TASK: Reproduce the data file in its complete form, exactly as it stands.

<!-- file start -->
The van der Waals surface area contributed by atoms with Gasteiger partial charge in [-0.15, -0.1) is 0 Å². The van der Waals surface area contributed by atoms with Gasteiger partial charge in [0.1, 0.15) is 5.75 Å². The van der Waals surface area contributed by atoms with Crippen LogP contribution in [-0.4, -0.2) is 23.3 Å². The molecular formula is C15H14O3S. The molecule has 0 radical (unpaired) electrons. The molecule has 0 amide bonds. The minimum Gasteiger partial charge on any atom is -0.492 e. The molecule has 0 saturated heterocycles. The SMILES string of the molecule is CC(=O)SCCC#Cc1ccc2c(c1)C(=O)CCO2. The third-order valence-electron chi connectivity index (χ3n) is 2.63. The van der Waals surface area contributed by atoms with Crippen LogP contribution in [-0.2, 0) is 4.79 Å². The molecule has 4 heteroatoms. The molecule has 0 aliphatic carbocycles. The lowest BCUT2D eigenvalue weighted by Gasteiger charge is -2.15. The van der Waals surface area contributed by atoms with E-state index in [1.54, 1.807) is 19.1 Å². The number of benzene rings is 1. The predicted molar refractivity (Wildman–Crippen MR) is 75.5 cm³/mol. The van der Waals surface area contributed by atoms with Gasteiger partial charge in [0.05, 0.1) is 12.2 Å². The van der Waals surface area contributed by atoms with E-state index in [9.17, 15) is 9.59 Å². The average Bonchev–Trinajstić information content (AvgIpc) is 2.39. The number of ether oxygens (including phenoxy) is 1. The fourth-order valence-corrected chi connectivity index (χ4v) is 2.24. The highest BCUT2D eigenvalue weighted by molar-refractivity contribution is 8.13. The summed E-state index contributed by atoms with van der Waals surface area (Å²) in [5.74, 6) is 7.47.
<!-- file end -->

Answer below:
The van der Waals surface area contributed by atoms with Gasteiger partial charge in [-0.15, -0.1) is 0 Å². The van der Waals surface area contributed by atoms with Gasteiger partial charge in [0.1, 0.15) is 5.75 Å². The van der Waals surface area contributed by atoms with Crippen LogP contribution in [-0.4, -0.2) is 23.3 Å². The molecular formula is C15H14O3S. The molecule has 0 radical (unpaired) electrons. The molecule has 0 amide bonds. The minimum Gasteiger partial charge on any atom is -0.492 e. The molecule has 0 saturated heterocycles. The SMILES string of the molecule is CC(=O)SCCC#Cc1ccc2c(c1)C(=O)CCO2. The third-order valence-electron chi connectivity index (χ3n) is 2.63. The van der Waals surface area contributed by atoms with Crippen LogP contribution in [-0.2, 0) is 4.79 Å². The molecule has 4 heteroatoms. The molecule has 0 aliphatic carbocycles. The lowest BCUT2D eigenvalue weighted by Gasteiger charge is -2.15. The van der Waals surface area contributed by atoms with E-state index in [1.54, 1.807) is 19.1 Å². The number of benzene rings is 1. The predicted molar refractivity (Wildman–Crippen MR) is 75.5 cm³/mol. The van der Waals surface area contributed by atoms with Gasteiger partial charge in [0.05, 0.1) is 12.2 Å². The van der Waals surface area contributed by atoms with E-state index in [9.17, 15) is 9.59 Å². The average Bonchev–Trinajstić information content (AvgIpc) is 2.39. The number of ether oxygens (including phenoxy) is 1. The fourth-order valence-corrected chi connectivity index (χ4v) is 2.24. The highest BCUT2D eigenvalue weighted by molar-refractivity contribution is 8.13. The summed E-state index contributed by atoms with van der Waals surface area (Å²) in [5.74, 6) is 7.47.